Remember just a few short months ago when we were all suddenly stuck at home and thrown into an online learning experience that made us uncomfortable, unsure, and unhappy? Perhaps now you are choosing the virtual option for your child — or maybe it’s being chosen for you. This time can (and will) be different, and you can be the one to help your child make the best out of this situation.
Determine your attitude.
Make the best of the situation. Your child will feed off of how you are feeling and reacting. Decide ahead of time that you will be positive and upbeat about this virtual option.
Keep your schedule.
Start the day by sticking to your family’s morning routine. Wake up, get dressed, eat breakfast and maybe take a walk around the block (as if walking or riding to school), then start school on time. Many schools will require students to be in the virtual classroom ready to learn at the same time as if they were in the classroom at school, so it will be best to keep the daily schedule as if it were a “normal” school day. If your school doesn’t provide your child with a set schedule, create one!
Create a school space.
Each child needs their own “classroom” in the home. Find a desk, table or countertop that is designated as their area, a place where that child knows learning is going to take place. This should be in a well lit area, preferably with some natural light, but not too much distraction. Make sure the “classroom” has all the supplies needed for a regular school day - pencils, pens, highlighters, colored pencils, markers, notebook paper, binders, notebooks, textbooks, workbooks, and any other school supplies required by the teacher(s). In addition to classroom supplies, it will be important to make sure the student’s technology tool is properly working and fully charged! Check the audio and camera features, and always have a charger nearby.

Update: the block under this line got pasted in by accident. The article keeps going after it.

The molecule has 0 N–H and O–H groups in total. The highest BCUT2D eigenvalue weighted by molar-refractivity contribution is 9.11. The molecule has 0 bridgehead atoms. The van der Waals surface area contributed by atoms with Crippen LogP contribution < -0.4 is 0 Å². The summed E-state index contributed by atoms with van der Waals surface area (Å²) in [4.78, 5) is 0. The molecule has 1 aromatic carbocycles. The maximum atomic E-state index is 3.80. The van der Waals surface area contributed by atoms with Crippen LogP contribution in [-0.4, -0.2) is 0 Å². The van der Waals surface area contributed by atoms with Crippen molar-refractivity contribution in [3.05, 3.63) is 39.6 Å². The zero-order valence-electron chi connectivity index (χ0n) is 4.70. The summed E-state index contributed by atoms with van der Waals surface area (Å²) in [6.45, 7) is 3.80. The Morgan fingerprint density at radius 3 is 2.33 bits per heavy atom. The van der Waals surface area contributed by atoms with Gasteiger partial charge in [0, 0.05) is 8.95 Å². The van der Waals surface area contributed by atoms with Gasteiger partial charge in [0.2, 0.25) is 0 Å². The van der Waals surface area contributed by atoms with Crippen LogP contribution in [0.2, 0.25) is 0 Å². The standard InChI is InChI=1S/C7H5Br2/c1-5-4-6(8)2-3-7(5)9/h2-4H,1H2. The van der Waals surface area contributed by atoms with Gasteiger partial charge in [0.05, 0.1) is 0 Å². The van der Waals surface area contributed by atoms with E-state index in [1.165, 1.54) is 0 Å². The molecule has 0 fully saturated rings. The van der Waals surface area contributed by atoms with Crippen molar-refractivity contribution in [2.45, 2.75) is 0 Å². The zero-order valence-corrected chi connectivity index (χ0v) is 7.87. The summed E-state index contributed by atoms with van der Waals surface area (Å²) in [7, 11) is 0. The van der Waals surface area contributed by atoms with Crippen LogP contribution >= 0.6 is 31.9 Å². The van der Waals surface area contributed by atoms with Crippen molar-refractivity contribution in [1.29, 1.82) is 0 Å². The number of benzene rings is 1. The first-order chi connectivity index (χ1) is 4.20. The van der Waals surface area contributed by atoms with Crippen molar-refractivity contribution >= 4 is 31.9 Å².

Take breaks (recess, lunch, end of day).
Make time to go outside for a 15 minute recess a few times during the day, stop and have lunch when the students would have lunch at school, and try to keep a school routine when possible. Add an end of day routine to “leave” school for the day. This could be cleaning up the classroom area, putting books and supplies away, and looking at and planning for tomorrow’s schedule. Focusing on these breaks/routines will help in the event your child goes back and forth between in-person/classroom learning and virtual learning.
Maintain high expectations.
Don’t lower your expectations and don’t expect the teachers to lower theirs. When students and teachers were first sent home in March, there was no time to make a plan, perfect or otherwise. Now schools, teachers, parents and students have had time to accept reality and make a plan!
Your children should actively participate in virtual classroom meetings, complete their work with great effort and neatness and complete and/or submit their work on time. Their work should be the best they are capable of — in or out of the classroom.
Develop a connection/relationship with your child’s teacher and keep them informed of things happening in your home. Don’t be afraid to ask questions and reach out to your child’s teacher. But at the end of the day, let it go! Remember to enjoy your family time at night, and let your teacher do the same.
Practice patience and flexibility.
Patience and flexibility are more important now than ever! Model patience and flexibility for your child and show them that offering (and receiving) grace from others is important. Great growth can occur when we experience difficult situations.
Adele Jackson is a middle school math teacher at The Anthony School in Little Rock, Arkansas. She has taught in the classroom for 20 years, the majority of those years teaching 4th-8th grade math. Adele has a passion for teaching and watching the “ah-ha” moments when students understand math and how it works in everything they do! In her free time, Adele can be found cheering on her daughter at swim meets, watching her son play soccer and basketball, and spending time at Lake Ouachita with family and friends.